The AAPCAppE is a corpus of one million words of Appalachian speech.
Though often socially stigmatized, Appalachian English is historically central to the development of American English from its British origins, and this corpus serves as a resource unprecedented in scope and in public accessibility for cultural, historical, and linguistic research on the English of Appalachia.
The AAPCAppE (~1-mil words) is based on existing oral history projects housed at institutions around the Appalachian region; some of these (approx. 400k words) were originally vetted, transcribed, and organized by M. Montgomery, with the transcriptions further modified by the AAPCAppE authors. The goals of this project included (a) digitizing the recordings, (b) time-aligning the digitized sound files with the transcripts, and (c) annotating the transcripts with detailed grammatical information, also known as “part-of-speech tagging” and “parsing,” and (d) making all of this available to the public through a web interface.
Digitizing those recordings that were not yet digitized have preserved this valuable cultural resource for future generations, and time-aligning the digitized recordings with the transcripts allows researchers to rapidly find desired parts of the speech signal by searching the transcribed text. The grammatical annotation allows in-depth analyses of particular constructions that are specific to Appalachian English, or typical of vernacular American English more generally, as well as comparisons of Appalachian English with other vernacular Englishes (see the CoNYCE for possibilities), and with earlier stages of the language (see the PPCHE for possibilities).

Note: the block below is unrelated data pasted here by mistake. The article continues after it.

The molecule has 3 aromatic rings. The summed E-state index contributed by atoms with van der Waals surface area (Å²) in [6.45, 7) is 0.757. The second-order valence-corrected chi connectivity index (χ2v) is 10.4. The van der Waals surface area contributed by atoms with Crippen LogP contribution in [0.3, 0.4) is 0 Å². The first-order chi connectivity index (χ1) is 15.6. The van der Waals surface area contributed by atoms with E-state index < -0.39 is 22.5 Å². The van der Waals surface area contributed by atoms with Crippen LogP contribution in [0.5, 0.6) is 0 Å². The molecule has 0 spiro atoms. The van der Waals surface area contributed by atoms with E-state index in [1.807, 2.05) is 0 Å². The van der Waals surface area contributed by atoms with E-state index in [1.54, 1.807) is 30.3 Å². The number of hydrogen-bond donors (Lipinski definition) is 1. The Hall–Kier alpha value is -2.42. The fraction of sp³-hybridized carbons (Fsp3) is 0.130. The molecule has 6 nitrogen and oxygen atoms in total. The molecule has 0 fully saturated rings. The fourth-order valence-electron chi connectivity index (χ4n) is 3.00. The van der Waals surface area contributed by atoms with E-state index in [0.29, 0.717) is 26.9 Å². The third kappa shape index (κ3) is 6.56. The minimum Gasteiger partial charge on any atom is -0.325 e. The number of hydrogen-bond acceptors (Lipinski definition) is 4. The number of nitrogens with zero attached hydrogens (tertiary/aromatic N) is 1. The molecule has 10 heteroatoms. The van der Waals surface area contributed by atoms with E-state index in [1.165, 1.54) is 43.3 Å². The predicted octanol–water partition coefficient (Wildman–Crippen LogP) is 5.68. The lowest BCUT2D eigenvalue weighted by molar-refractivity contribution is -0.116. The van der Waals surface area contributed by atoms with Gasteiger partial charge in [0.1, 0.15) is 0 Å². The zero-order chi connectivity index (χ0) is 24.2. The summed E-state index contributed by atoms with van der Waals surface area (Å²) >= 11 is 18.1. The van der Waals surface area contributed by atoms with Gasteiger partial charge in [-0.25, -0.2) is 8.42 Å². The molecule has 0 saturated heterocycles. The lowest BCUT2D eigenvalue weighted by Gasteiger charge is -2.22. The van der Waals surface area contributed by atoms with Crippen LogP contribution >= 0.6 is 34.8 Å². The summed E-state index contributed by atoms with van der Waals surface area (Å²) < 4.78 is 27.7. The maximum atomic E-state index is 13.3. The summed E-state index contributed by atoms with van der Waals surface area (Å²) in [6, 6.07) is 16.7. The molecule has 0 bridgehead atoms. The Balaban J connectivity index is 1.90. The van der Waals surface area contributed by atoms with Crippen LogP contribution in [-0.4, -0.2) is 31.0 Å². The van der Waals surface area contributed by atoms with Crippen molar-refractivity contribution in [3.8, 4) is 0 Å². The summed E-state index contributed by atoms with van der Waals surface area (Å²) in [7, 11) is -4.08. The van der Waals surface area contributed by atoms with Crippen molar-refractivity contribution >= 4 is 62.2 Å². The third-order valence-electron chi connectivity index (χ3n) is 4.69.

Because the corpus is large, publicly available, and searchable online with standard, freely accessible, user-friendly computational tools, it will foster replicability, thereby contributing to increased empirical rigor in linguistic research. These same properties also make it possible to use the corpus as a teaching tool at the primary and secondary education levels, as well as at college and graduate levels. On a more general level, this corpus will deepen our understanding of America’s linguistic heritage and promote a scientifically informed appreciation of regional language and culture.